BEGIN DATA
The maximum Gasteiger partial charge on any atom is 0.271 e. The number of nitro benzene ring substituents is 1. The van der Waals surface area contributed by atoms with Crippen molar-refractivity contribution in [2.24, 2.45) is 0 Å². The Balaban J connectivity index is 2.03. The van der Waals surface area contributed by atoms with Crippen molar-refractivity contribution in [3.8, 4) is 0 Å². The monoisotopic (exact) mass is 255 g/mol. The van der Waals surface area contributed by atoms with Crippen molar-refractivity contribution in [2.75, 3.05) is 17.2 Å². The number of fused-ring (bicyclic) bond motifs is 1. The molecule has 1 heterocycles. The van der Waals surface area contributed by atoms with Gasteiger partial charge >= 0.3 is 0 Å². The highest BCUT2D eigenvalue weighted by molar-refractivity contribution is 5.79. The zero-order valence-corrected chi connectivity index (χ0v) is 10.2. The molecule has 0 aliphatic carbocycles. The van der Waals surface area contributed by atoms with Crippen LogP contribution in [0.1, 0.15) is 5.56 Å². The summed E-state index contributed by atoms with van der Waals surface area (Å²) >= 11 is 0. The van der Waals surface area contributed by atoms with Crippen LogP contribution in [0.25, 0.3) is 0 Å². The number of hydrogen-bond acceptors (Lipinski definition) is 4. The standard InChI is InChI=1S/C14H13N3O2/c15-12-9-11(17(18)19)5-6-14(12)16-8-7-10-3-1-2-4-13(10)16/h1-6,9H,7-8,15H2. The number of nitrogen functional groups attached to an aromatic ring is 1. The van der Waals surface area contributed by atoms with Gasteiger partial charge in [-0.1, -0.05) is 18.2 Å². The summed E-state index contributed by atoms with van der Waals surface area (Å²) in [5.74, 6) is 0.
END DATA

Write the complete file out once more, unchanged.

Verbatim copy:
The maximum Gasteiger partial charge on any atom is 0.271 e. The number of nitro benzene ring substituents is 1. The van der Waals surface area contributed by atoms with Crippen molar-refractivity contribution in [2.24, 2.45) is 0 Å². The Balaban J connectivity index is 2.03. The van der Waals surface area contributed by atoms with Crippen molar-refractivity contribution in [3.8, 4) is 0 Å². The monoisotopic (exact) mass is 255 g/mol. The van der Waals surface area contributed by atoms with Crippen molar-refractivity contribution in [2.75, 3.05) is 17.2 Å². The number of fused-ring (bicyclic) bond motifs is 1. The molecule has 1 heterocycles. The van der Waals surface area contributed by atoms with Gasteiger partial charge >= 0.3 is 0 Å². The highest BCUT2D eigenvalue weighted by molar-refractivity contribution is 5.79. The zero-order valence-corrected chi connectivity index (χ0v) is 10.2. The molecule has 0 aliphatic carbocycles. The van der Waals surface area contributed by atoms with Crippen LogP contribution in [0.1, 0.15) is 5.56 Å². The summed E-state index contributed by atoms with van der Waals surface area (Å²) >= 11 is 0. The van der Waals surface area contributed by atoms with Crippen LogP contribution in [0.25, 0.3) is 0 Å². The number of hydrogen-bond acceptors (Lipinski definition) is 4. The standard InChI is InChI=1S/C14H13N3O2/c15-12-9-11(17(18)19)5-6-14(12)16-8-7-10-3-1-2-4-13(10)16/h1-6,9H,7-8,15H2. The number of nitrogen functional groups attached to an aromatic ring is 1. The van der Waals surface area contributed by atoms with Gasteiger partial charge in [-0.1, -0.05) is 18.2 Å². The summed E-state index contributed by atoms with van der Waals surface area (Å²) in [5.74, 6) is 0.